An 8-year-old boy was seen in the ED for sudden, extreme tenderness of the soles of his feet. He now sees you, in primary care.
He is a healthy child; results of lab tests are normal; he doesn't walk in bare feet; lumps are painful to minimal pressure.
Differential diagnosis: Pressure urticaria, cellulitis, chilblains, cutaneous larval migrans, traumatic plantar urticaria, vibratory angioedema, eccrine hydradenitis, contact dermatitis.
Traumatic plantar urticaria characteristics: sudden onset, progressive with continued activity; spontaneous resolution with rest; confined to soles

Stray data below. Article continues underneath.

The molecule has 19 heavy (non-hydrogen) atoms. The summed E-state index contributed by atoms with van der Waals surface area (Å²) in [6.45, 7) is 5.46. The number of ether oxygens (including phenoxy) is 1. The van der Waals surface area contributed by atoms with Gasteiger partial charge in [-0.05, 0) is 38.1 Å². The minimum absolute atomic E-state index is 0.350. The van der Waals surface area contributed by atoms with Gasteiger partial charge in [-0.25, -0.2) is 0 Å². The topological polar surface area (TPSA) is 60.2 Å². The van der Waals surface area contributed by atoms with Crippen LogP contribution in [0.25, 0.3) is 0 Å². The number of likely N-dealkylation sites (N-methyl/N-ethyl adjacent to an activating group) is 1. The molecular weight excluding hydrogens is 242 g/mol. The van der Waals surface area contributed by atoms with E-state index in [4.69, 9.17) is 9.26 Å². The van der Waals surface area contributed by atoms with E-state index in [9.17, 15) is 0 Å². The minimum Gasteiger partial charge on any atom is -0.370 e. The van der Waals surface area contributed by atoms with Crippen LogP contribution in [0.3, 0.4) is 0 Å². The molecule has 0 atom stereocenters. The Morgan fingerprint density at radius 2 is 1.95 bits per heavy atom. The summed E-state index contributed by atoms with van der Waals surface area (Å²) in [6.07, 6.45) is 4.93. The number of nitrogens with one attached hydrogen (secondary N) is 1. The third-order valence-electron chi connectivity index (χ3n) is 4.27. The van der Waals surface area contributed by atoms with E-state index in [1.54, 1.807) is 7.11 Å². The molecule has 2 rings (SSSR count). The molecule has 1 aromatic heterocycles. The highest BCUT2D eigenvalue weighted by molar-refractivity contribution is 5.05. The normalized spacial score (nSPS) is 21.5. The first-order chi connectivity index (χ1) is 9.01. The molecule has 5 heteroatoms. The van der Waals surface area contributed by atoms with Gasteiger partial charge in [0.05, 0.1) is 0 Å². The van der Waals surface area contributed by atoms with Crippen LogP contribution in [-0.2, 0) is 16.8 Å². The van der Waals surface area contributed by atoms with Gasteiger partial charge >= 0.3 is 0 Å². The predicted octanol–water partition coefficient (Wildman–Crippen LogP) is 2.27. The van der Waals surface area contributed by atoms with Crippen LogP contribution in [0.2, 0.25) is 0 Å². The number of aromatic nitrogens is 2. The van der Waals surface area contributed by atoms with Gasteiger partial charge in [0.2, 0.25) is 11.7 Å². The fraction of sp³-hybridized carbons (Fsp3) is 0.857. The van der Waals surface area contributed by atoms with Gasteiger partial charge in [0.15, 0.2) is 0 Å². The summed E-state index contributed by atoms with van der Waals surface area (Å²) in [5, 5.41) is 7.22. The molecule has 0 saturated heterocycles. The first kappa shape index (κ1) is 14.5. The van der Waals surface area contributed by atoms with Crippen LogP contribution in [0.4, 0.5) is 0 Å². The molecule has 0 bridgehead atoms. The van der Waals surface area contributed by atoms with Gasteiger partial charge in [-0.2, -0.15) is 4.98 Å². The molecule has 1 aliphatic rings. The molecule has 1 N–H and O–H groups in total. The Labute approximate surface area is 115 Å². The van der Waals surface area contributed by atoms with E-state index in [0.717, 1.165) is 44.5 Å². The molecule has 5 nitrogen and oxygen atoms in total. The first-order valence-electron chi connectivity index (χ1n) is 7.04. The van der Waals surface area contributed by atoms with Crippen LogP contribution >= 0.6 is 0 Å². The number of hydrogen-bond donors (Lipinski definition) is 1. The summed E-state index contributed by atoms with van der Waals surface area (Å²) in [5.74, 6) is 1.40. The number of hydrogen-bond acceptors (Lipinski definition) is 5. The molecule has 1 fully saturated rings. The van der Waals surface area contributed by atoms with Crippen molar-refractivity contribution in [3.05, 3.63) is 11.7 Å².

An 8-year-old boy's mother takes him to the emergency department (ED) when he complains, suddenly, that the soles of his feet are extremely painful. He is an otherwise healthy active youngster. After laboratory tests are run, he is discharged from the ED with instructions to follow up with his primary care physician. See how the case unfolds, above. Do you recognize the lesions? What's in your differential diagnosis?